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Regulated Gene Therapy.

Breger, Ludivine LU ; Elgstrand, Erika LU ; Quintino, Luis LU and Lundberg, Cecilia LU (2016) In Methods in Molecular Biology 1382. p.57-66
Abstract
Gene therapy represents a promising approach for the treatment of monogenic and multifactorial neurological disorders. It can be used to replace a missing gene and mutated gene or downregulate a causal gene. Despite the versatility of gene therapy, one of the main limitations lies in the irreversibility of the process: once delivered to target cells, the gene of interest is constitutively expressed and cannot be removed. Therefore, efficient, safe and long-term gene modification requires a system allowing fine control of transgene expression.Different systems have been developed over the past decades to regulate transgene expression after in vivo delivery, either at transcriptional or post-translational levels. The purpose of this chapter... (More)
Gene therapy represents a promising approach for the treatment of monogenic and multifactorial neurological disorders. It can be used to replace a missing gene and mutated gene or downregulate a causal gene. Despite the versatility of gene therapy, one of the main limitations lies in the irreversibility of the process: once delivered to target cells, the gene of interest is constitutively expressed and cannot be removed. Therefore, efficient, safe and long-term gene modification requires a system allowing fine control of transgene expression.Different systems have been developed over the past decades to regulate transgene expression after in vivo delivery, either at transcriptional or post-translational levels. The purpose of this chapter is to give an overview on current regulatory system used in the context of gene therapy for neurological disorders. Systems using external regulation of transgenes using antibiotics are commonly used to control either gene expression using tetracycline-controlled transcription or protein levels using destabilizing domain technology. Alternatively, specific promoters of genes that are regulated by disease mechanisms, increasing expression as the disease progresses or decreasing expression as disease regresses, are also examined. Overall, this chapter discusses advantages and drawbacks of current molecular methods for regulated gene therapy in the central nervous system. (Less)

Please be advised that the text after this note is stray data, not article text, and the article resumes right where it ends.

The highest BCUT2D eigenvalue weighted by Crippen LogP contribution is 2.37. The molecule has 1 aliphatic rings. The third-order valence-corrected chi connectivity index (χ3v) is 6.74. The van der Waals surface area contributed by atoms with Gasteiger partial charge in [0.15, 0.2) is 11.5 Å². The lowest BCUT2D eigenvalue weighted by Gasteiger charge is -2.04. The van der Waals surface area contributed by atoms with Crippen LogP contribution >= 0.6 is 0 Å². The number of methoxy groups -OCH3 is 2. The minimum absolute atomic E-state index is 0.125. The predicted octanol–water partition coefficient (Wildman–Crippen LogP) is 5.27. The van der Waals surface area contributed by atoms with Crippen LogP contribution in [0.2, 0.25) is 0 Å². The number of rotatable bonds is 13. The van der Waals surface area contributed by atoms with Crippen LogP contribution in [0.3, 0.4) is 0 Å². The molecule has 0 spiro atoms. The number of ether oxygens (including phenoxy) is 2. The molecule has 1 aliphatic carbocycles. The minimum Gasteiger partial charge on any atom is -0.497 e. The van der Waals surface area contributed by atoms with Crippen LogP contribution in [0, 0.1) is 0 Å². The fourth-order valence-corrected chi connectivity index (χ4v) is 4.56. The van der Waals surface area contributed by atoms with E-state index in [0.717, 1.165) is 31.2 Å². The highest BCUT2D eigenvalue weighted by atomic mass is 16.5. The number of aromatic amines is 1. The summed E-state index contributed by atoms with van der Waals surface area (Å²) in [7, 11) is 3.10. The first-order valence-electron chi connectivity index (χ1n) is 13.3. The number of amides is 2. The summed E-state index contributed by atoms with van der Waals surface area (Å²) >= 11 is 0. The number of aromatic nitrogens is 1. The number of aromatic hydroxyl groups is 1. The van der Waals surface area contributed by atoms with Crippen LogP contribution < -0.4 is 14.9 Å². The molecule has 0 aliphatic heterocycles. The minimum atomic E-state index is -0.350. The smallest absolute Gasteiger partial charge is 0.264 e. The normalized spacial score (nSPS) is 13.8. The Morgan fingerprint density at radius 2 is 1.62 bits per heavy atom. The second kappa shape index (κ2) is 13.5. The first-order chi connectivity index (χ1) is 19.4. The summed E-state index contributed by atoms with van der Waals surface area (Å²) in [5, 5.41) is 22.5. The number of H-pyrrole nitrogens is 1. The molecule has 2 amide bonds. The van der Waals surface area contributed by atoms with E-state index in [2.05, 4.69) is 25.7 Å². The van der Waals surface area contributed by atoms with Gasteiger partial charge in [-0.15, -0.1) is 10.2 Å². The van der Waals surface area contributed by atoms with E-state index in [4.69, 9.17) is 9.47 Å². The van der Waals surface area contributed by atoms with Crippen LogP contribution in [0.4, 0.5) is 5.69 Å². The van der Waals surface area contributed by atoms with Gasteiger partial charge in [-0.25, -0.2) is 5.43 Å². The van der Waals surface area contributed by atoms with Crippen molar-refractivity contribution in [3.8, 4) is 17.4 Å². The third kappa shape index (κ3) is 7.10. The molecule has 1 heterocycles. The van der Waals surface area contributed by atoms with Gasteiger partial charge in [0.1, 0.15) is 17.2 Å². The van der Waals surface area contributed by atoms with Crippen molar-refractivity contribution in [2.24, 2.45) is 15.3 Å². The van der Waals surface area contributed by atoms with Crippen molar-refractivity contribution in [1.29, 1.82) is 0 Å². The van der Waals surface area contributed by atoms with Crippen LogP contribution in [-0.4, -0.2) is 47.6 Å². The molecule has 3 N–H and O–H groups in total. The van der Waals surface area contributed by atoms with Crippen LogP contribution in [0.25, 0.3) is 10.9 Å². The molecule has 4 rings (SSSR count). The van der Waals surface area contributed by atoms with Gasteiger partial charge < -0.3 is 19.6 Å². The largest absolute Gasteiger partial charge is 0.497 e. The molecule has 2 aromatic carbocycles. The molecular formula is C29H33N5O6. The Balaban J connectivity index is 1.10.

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author
organization
publishing date
type
Contribution to journal
publication status
published
subject
in
Methods in Molecular Biology
volume
1382
pages
57 - 66
publisher
Springer
external identifiers
  • pmid:26611578
  • scopus:84948808180
ISSN
1940-6029
DOI
10.1007/978-1-4939-3271-9_4
language
English
LU publication?
yes
id
c25daa22-f956-4bf0-9b2b-5525c22da489 (old id 8234430)
alternative location
http://www.ncbi.nlm.nih.gov/pubmed/26611578?dopt=Abstract
date added to LUP
2015-12-01 16:21:09
date last changed
2017-05-07 04:25:11
@article{c25daa22-f956-4bf0-9b2b-5525c22da489,
  abstract     = {Gene therapy represents a promising approach for the treatment of monogenic and multifactorial neurological disorders. It can be used to replace a missing gene and mutated gene or downregulate a causal gene. Despite the versatility of gene therapy, one of the main limitations lies in the irreversibility of the process: once delivered to target cells, the gene of interest is constitutively expressed and cannot be removed. Therefore, efficient, safe and long-term gene modification requires a system allowing fine control of transgene expression.Different systems have been developed over the past decades to regulate transgene expression after in vivo delivery, either at transcriptional or post-translational levels. The purpose of this chapter is to give an overview on current regulatory system used in the context of gene therapy for neurological disorders. Systems using external regulation of transgenes using antibiotics are commonly used to control either gene expression using tetracycline-controlled transcription or protein levels using destabilizing domain technology. Alternatively, specific promoters of genes that are regulated by disease mechanisms, increasing expression as the disease progresses or decreasing expression as disease regresses, are also examined. Overall, this chapter discusses advantages and drawbacks of current molecular methods for regulated gene therapy in the central nervous system.},
  author       = {Breger, Ludivine and Elgstrand, Erika and Quintino, Luis and Lundberg, Cecilia},
  issn         = {1940-6029},
  language     = {eng},
  pages        = {57--66},
  publisher    = {Springer},
  series       = {Methods in Molecular Biology},
  title        = {Regulated Gene Therapy.},
  url          = {http://dx.doi.org/10.1007/978-1-4939-3271-9_4},
  volume       = {1382},
  year         = {2016},
}